Authors: Luis Gude, MD, Gillian Hotz, PHD
Gillian Hotz Ph.D
Lois Pope LIFE Center – 1-40, (R-48)
1095 NW 14th Terrace
Miami, Florida 33136.
Gillian A. Hotz, PhD is a research professor at the University Of Miami Miller School Of Medicine and a nationally recognized behavioral neuroscientist and expert in pediatric and adult neurotrauma, concussion management, and neurorehabilitation.
Dr. Hotz is the director of the KiDZ Neuroscience Center, WalkSafe, BikeSafe, and SkateSafe programs, and has been co-director of the Miller School of Medicine’s Concussion Program since 1995. She continues to assess and treat many athletes from Miami-Dade County public and private high schools, the University of Miami, and from other colleges and the community.
Increased Identification of Concussions in High School Wrestlers after Rule Change
Purpose: The purpose of this study is to report on concussions identified in high school wrestlers, and to compare the number of injuries before and after the National Federation of State High School Associations (NFHS) enacted a rule change prior to the start of the 2019-20 season that increased the amount of time that an appropriate health-care professional may use to evaluate for a suspected sport related concussion (SRC) from 30 seconds to 5 minutes during competition.
Methods: The subjects of this study were wrestlers from Miami Dade County public high schools who sustained a sports related concussion from August 2017 to March 2020, identified from the Miami Concussion Model Concussion Injury Surveillance System. The database is compiled from reports submitted by certified athletic trainers after a suspected concussion, post-injury ImPACT tests, and from patients who presented to the University of Miami Sports Concussion Clinic for evaluation.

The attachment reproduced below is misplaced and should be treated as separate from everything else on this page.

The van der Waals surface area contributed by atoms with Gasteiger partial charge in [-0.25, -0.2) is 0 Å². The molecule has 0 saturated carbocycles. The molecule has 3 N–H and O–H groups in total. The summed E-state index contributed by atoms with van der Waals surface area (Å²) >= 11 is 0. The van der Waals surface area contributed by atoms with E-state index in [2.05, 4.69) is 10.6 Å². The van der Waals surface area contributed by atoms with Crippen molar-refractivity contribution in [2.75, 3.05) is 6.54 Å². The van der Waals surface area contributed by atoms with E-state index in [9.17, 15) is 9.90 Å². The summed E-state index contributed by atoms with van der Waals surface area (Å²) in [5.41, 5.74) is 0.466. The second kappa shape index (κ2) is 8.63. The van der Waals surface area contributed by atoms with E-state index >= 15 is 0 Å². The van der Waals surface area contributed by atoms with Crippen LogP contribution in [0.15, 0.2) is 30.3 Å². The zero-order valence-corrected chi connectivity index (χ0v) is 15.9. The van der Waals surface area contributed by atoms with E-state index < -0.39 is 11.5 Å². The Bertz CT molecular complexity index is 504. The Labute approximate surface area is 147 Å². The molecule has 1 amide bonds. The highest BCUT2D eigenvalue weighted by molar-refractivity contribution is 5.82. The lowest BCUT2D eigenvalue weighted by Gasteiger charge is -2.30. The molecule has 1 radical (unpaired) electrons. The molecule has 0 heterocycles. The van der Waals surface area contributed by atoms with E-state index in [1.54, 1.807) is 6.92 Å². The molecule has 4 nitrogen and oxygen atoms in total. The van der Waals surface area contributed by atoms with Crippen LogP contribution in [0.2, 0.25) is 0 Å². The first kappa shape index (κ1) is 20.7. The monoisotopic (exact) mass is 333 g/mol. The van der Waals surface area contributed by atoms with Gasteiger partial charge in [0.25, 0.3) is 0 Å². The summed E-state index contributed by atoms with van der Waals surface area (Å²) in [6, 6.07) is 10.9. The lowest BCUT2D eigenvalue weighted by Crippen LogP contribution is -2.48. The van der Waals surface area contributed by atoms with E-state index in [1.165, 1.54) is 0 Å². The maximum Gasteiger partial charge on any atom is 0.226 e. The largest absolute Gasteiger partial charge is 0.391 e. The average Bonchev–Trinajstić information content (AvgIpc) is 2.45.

Results: A total of 37 wrestlers were identified. The 2019-20 academic year accounted for the greatest number of injuries (17, 46%), including the highest number of injuries identified that occurred during competition and practice compared to previous years.
Conclusions: The increase in identified concussions in wrestlers in the 2019-20 season is likely multifactorial given increased knowledge, education, and training on SRC that is targeted to athletes, parents, coaches, and athletic trainers. The increase in the number of injuries identified during competition is also likely attributable to the rule change instituted by the NFHS prior to the start of the 2019-20 season.
Applications in Sport: It is important to identify sport related concussions when they occur so that these athletes may seek treatment and obtain proper clearance prior to return to play, which may decrease the risk of subsequent SRC and long-term sequelae of mild traumatic brain injuries. Our findings support the rule change instituted by the NFHS prior to the start of the 2019-20 season as this increased the amount of time that an appropriate health-care professional may use to evaluate for a suspected SRC and likely contributed to an increase in the number of SRC identified in wrestlers during competition.(more…)